Thursday, September 11, 2014

The Lost Chord: Chapter 1 (Part 2)

The Lost Chord

(a classical music appreciation comedy thriller by Richard Alan Strawser: you can read it from the beginning, here.)

In the previous installment, Dr. Kerr, accompanied by his assistant Cameron Pierce, has arrived at the Benninghurst Colony for the dinner honoring his friend Robertson Sullivan and runs into some other old friends.
= = = = = = =

CHAPTER 1 (continued...)

It was twenty years since I’d last been a fellow at Benninghurst, the third time I was in residence here. Arthur Lemm had been there my first time, a much-touted, newly-minted celebrity. He held court with a recent string of successful premieres already behind him and impressively only in his mid-20s. You only had to listen to him to realize he would have a most successful career ahead of him, having already mastered the art of self-promotion and understanding its political subtleties. At the time, he was a dyed-in-the-wool serialist like most composers who were teaching in America during the mid-1970s, and had been quite impressed when he discovered I knew Sebastian Crevecoeur. I remember him being very patronizing, looking over my scores one evening and nodding at “immaturities” in my style.

Lemm considered Sebastian a bit old-fashioned – not as old-fashioned as Barber or Copland, still writing in a traditional, tonal style, but, rooted in atonality, never having “evolved” to the next highest level. By the time Sebastian started working more seriously with strict “twelve-tone” techniques, Lemm was already exploring the next fad. Incorporating quotations from Mendelssohn or even Tallis into his music, already the rage in the early-70s, he began producing piano pieces sounding like Schumann was still alive and writing in 1978.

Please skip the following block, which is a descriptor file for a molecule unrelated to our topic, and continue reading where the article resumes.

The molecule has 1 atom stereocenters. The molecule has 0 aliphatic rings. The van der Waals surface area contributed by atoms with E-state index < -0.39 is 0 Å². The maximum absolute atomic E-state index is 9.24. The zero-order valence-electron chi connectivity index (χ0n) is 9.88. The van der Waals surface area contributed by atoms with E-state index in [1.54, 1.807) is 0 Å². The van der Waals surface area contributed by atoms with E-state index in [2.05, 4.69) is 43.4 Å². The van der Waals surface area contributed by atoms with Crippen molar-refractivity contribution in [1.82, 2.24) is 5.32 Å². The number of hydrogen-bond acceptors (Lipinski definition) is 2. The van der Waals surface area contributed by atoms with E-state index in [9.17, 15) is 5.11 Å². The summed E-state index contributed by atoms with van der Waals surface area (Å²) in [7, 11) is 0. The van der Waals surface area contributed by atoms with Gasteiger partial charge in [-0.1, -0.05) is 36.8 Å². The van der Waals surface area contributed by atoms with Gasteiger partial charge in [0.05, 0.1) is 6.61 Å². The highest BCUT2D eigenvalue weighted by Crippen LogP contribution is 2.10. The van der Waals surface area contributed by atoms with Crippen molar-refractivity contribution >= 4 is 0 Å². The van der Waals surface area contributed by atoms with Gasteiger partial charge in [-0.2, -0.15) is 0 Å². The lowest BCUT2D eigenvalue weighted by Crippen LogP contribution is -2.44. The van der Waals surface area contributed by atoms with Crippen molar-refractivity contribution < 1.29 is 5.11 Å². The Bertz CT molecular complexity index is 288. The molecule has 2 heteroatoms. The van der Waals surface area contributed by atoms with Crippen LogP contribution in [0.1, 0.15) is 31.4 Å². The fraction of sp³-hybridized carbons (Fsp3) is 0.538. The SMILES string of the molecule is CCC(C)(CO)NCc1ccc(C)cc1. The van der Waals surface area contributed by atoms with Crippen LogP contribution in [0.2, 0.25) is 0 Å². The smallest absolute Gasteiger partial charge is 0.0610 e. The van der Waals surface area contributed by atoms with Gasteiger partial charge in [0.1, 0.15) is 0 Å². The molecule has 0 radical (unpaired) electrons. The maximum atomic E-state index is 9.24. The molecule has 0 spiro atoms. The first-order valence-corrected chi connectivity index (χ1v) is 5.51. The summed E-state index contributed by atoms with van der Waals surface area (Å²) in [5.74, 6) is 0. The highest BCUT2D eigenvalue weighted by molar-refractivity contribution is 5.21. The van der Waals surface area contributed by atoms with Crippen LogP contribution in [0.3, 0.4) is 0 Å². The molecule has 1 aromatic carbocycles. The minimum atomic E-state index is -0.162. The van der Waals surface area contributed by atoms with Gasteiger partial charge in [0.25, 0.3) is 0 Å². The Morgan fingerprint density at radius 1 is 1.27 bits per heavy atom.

Historically, there may have been the precedent from the 1920’s Grave-Digger’s School of Music when Respighi and Poulenc, among others, found fresh fodder in a wealth of newly re-discovered Baroque music, Stravinsky enjoying his Back-to-Bach movement, even a brief flirtation with a Back-to-Tchaikovsky moment in his ballet, The Fairy’s Kiss. For Lemm, fifty years later, this was like the new Promised Land, and he treated everyone else, especially his old “dyed-in-the-wool serialist” colleagues, as sinners who’d not yet seen the light.

Unlike Stravinsky who always managed to sound like Stravinsky, Lemm sounded like an imitation, insincere – above all, a forger. His students soon tired of getting The New Memo, leaving in droves. His colleagues and most of the traditional avenues they traveled in the New Music World began to shun him.

Fortunately for Lemm, his newly found adaptability replaced the financial need for having students or teaching in a prestigious university, endlessly scouring the countryside for commissions and begging for performances and recordings. Writing faux-Vivaldi for commercials and mass-producing orchestrations for rock stars’ symphonic extravaganzas, he soon crossed over into money-making triumph. He ranted publicly how his detractors were either ignorant snobs because they remained stubbornly oblivious to the people’s pulse or suicidal elitists who insisted on appealing to a narrow intellectual niche.